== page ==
Morris Township and Morristown are not militarizing their border. Not yet, anyway.
But a war of words erupted at Thursday afternoon’s Township Committee meeting between Committee members and Morristown Mayor Tim Dougherty, who questioned the traffic spillover of a proposed 115-unit housing project just over the town line on Mt. Kemble Avenue.
Dougherty and Committeeman Bruce Sisler traded verbal jabs over which municipality has been more (or less) cooperative as the project has percolated since 2016.
Video: Morristown Mayor and Morris Township Committee mix it up:
“Be mindful that we are going to be involved in what takes place on our border,” Dougherty said.
“I will say this, Mr. Mayor, that would be a breath of fresh air, to be honest with you…we have been asking Morristown to be involved in this process several times,” Sisler said.
“If you want to talk frank, you proposed 300-something units on a two-lane state road that clearly was an overly intensified use,” Dougherty shot back.
Township Deputy Mayor Matheu Nunn praised Dougherty (“If I lived in Morristown, I would vote for him”), then suggested Dougherty was motivated by his home’s proximity to the Mt. Kemble site.
Fuming afterwards, Dougherty, a Democrat, called Nunn’s remarks “sophomoric and unprofessional,” and accused the Republican-controlled Committee of rushing the approval process without public input.
He questioned whether the property straddling the border is truly “blighted”–a necessary condition for a redevelopment designation–and vowed to return with Morristown residents to the Township Committee’s May 16 meeting, when a public hearing and final vote are scheduled for the plan.
Introduced by a 3-2 vote on Thursday, that plan spells out parameters for redeveloping the Mt. Kemble site of the Atlantic Rehabilitation Institute. The facility is moving to Madison and Atlantic Health is selling the land to an as-yet-unnamed builder.
The plan allows 93 apartments on the west side of Mt. Kemble Avenue (state Route 202) and 22 townhouses on the eastern side, according to Township Administrator Tim Quinn. Twenty-three of the apartments would be designated as affordable units.
Dissenting votes came from Democrats John Arvanites and Cathy Wilson, who expressed concerns about the density.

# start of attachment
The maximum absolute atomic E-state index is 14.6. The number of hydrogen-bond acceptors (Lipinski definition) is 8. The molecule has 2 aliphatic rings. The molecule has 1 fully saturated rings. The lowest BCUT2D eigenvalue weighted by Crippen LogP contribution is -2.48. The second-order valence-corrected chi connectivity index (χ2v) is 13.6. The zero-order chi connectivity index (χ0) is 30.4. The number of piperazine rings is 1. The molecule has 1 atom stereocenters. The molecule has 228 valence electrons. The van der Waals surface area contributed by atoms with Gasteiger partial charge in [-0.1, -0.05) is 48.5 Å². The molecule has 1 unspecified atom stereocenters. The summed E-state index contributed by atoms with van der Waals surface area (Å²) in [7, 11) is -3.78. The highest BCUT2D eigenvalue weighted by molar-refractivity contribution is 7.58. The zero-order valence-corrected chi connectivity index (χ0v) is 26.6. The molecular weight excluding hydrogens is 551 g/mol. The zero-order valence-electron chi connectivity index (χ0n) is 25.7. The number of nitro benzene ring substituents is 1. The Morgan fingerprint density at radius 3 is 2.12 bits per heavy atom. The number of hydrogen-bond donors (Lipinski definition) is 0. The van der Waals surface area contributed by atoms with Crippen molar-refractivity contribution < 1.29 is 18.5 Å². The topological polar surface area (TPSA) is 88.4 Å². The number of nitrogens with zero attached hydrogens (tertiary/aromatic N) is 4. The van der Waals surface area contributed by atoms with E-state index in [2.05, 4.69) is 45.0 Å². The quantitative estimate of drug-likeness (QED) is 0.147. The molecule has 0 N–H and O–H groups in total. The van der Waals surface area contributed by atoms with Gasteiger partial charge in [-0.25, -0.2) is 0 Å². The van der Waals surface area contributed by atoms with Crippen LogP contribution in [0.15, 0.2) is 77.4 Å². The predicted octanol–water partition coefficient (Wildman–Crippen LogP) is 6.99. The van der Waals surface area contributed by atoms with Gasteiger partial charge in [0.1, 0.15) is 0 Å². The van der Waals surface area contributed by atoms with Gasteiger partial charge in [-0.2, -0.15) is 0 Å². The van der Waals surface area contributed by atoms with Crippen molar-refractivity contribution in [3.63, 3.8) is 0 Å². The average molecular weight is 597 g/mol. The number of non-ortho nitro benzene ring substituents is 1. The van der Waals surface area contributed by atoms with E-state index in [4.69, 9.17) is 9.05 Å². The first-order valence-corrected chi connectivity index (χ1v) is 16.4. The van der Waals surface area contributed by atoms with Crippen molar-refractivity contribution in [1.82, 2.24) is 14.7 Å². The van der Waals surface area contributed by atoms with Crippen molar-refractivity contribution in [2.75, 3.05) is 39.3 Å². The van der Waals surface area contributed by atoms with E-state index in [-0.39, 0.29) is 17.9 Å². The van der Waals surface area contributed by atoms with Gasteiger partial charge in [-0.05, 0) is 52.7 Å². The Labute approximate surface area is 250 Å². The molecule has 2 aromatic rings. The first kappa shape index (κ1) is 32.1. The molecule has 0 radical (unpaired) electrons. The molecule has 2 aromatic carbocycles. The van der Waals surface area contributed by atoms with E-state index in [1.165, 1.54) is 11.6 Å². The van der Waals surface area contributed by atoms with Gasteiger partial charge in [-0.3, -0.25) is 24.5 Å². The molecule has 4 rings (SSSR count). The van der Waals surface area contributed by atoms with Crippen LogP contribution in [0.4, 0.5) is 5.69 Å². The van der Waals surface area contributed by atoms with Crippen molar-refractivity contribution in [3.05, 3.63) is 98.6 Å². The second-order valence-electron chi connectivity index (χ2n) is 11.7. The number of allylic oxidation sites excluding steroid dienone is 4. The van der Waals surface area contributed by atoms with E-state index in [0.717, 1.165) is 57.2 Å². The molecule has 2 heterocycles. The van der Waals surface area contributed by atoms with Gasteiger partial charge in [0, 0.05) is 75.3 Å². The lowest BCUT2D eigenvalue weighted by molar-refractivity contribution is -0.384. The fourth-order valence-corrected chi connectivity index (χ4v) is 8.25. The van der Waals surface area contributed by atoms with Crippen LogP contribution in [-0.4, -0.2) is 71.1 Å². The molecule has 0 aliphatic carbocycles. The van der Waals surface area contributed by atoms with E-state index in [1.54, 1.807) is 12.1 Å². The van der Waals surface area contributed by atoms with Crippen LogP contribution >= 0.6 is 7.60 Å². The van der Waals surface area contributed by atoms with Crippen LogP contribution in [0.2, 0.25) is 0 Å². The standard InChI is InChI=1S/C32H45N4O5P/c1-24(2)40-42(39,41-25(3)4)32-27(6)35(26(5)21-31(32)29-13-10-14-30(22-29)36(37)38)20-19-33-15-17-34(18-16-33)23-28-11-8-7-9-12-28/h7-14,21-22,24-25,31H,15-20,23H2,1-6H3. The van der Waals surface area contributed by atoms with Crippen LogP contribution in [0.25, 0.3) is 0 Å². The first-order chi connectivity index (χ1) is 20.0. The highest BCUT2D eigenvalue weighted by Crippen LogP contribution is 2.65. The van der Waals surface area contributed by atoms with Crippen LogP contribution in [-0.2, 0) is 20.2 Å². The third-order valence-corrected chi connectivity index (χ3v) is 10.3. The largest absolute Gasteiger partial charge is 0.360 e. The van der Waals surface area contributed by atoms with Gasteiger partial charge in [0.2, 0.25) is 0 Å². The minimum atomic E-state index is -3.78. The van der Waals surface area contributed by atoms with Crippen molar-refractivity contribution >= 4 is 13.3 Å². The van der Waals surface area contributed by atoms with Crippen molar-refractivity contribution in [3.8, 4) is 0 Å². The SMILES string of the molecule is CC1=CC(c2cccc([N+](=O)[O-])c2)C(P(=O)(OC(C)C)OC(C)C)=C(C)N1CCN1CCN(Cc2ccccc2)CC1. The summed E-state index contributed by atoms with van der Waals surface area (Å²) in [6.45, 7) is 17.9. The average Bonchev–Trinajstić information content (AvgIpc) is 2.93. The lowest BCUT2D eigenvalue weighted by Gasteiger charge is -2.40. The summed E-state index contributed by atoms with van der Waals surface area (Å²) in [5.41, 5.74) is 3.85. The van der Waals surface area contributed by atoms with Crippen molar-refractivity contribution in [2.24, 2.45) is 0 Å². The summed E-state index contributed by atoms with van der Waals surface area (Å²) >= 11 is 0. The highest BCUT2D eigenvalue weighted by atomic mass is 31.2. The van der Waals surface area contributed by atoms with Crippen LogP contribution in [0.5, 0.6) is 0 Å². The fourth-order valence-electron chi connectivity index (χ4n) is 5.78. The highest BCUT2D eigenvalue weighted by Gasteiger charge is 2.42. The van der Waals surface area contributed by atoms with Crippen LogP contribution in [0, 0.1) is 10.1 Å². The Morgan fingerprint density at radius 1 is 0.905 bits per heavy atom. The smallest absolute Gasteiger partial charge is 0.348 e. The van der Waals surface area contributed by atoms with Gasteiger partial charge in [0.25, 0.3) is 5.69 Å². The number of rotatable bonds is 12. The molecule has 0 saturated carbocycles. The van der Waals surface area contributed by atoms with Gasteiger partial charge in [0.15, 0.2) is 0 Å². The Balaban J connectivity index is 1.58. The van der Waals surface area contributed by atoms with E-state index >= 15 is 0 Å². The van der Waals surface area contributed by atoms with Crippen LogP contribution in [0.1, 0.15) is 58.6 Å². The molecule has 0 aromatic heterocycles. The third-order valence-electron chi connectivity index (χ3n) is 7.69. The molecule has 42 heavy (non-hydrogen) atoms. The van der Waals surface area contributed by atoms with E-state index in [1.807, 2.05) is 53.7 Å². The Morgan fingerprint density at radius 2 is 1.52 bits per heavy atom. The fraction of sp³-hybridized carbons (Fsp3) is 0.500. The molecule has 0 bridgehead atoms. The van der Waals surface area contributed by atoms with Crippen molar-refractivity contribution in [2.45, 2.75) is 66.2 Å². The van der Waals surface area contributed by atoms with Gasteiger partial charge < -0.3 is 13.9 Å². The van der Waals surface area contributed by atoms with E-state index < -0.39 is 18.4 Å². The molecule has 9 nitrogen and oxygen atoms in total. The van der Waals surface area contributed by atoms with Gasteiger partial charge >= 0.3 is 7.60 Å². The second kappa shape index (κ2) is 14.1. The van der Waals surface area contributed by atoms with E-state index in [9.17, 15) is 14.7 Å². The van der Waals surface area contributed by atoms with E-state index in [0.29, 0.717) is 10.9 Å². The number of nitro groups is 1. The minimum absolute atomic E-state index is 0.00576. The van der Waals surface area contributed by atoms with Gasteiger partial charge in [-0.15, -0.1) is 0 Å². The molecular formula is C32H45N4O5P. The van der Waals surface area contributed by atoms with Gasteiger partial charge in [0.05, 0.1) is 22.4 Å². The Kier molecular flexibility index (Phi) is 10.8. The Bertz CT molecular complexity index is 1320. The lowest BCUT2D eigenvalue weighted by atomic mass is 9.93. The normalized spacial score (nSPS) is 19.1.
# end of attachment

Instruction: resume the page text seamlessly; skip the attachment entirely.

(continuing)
Participating by telephone, Wilson abstained on separate ordinances intended to ensure the town’s compliance with a December 2017 affordable housing settlement.
Wilson said she only received the measures on Wednesday and had not yet reviewed them. A map of new affordable housing zones was not included, either, she added. Quinn cited the map’s large file size.
Nunn accused Wilson, who is the Township Democratic chairperson, of “doing the bidding of our neighbors” by opposing the redevelopment.
Sisler, who seeks re-election, grew visibly angry talking about Wilson, prompting someone from the back rows of the sparsely attended 5 pm meeting to shout: “Shut up!”
“I mean, come on,” Sisler said. “It is unacceptable and it should be unacceptable for the people that voted for any of us, to say ‘I didn’t have time to understand and read this’ or even sit down and ask some questions before the meeting.
“You voted for us,” he told the spectators. “You asked us to sit here and read the ordinances. You asked us to come here and make the decisions. You voted, you asked us to do this.”
Video: Committeemen Sisler and Nunn sound off:
The Township’s immediate affordable housing obligation is 400 units. That number largely should be achieved as the former Honeywell and Colgate-Palmolive sites are redeveloped, Quinn said.
Altogether, the settlement calls for 767 affordable units. One ordinance introduced on Thursday mandates affordable set-asides by any future developments of five or more units.
Fifteen percent of such rental projects must be affordable. The set-aside is 20 percent for projects that sell housing, Township Planner Paul Phillips explained.
On June 15, the Township must satisfy a judge that it has taken steps toward fulfilling its settlement promises.
The Mt. Kemble plan heads to the Township planning board on Monday, but only to ensure its compliance with the Township zoning master plan, said Township Engineer Jim Slate. The public can weigh in at the May 16 Committee meeting, he said.
Traffic studies will come when a redeveloper is approved and presents site plans to the planning board, the engineer said.
Sources have told Morristown Green that Toll Brothers Commercial, a rental developer based in Horsham, PA, has a contract to buy the Mount Kemble Avenue property from the Atlantic Health System.
Video: Can’t we all get along?